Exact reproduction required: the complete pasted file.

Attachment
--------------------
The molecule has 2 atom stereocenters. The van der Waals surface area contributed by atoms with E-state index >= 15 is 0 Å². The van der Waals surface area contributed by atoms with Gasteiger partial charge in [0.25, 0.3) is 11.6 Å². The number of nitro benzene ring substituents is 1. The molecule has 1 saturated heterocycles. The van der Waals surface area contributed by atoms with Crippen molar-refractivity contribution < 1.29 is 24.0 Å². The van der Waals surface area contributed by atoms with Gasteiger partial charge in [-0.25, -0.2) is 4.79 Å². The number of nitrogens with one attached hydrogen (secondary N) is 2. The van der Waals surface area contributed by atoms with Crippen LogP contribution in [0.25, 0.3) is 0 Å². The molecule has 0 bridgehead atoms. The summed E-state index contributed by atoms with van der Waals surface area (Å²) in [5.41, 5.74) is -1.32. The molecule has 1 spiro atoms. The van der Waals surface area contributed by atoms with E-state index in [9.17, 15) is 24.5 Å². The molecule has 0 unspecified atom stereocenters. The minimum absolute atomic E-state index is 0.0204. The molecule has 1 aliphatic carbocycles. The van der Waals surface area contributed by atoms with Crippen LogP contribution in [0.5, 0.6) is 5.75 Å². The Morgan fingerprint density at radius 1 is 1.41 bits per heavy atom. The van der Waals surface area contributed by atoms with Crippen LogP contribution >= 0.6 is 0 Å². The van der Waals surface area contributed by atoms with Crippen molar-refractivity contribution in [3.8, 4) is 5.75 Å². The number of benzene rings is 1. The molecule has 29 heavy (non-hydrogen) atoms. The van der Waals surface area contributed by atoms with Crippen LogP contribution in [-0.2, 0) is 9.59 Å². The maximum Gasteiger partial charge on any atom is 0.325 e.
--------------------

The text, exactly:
The molecule has 2 atom stereocenters. The van der Waals surface area contributed by atoms with E-state index >= 15 is 0 Å². The van der Waals surface area contributed by atoms with Gasteiger partial charge in [0.25, 0.3) is 11.6 Å². The number of nitro benzene ring substituents is 1. The molecule has 1 saturated heterocycles. The van der Waals surface area contributed by atoms with Crippen molar-refractivity contribution < 1.29 is 24.0 Å². The van der Waals surface area contributed by atoms with Gasteiger partial charge in [-0.25, -0.2) is 4.79 Å². The number of nitrogens with one attached hydrogen (secondary N) is 2. The van der Waals surface area contributed by atoms with Crippen LogP contribution in [0.25, 0.3) is 0 Å². The molecule has 0 bridgehead atoms. The summed E-state index contributed by atoms with van der Waals surface area (Å²) in [5.41, 5.74) is -1.32. The molecule has 1 spiro atoms. The van der Waals surface area contributed by atoms with E-state index in [9.17, 15) is 24.5 Å². The molecule has 0 unspecified atom stereocenters. The minimum absolute atomic E-state index is 0.0204. The molecule has 1 aliphatic carbocycles. The van der Waals surface area contributed by atoms with Crippen LogP contribution in [0.5, 0.6) is 5.75 Å². The Morgan fingerprint density at radius 1 is 1.41 bits per heavy atom. The van der Waals surface area contributed by atoms with Crippen LogP contribution >= 0.6 is 0 Å². The van der Waals surface area contributed by atoms with Crippen molar-refractivity contribution in [3.8, 4) is 5.75 Å². The number of benzene rings is 1. The molecule has 29 heavy (non-hydrogen) atoms. The van der Waals surface area contributed by atoms with Crippen LogP contribution in [-0.2, 0) is 9.59 Å². The maximum Gasteiger partial charge on any atom is 0.325 e.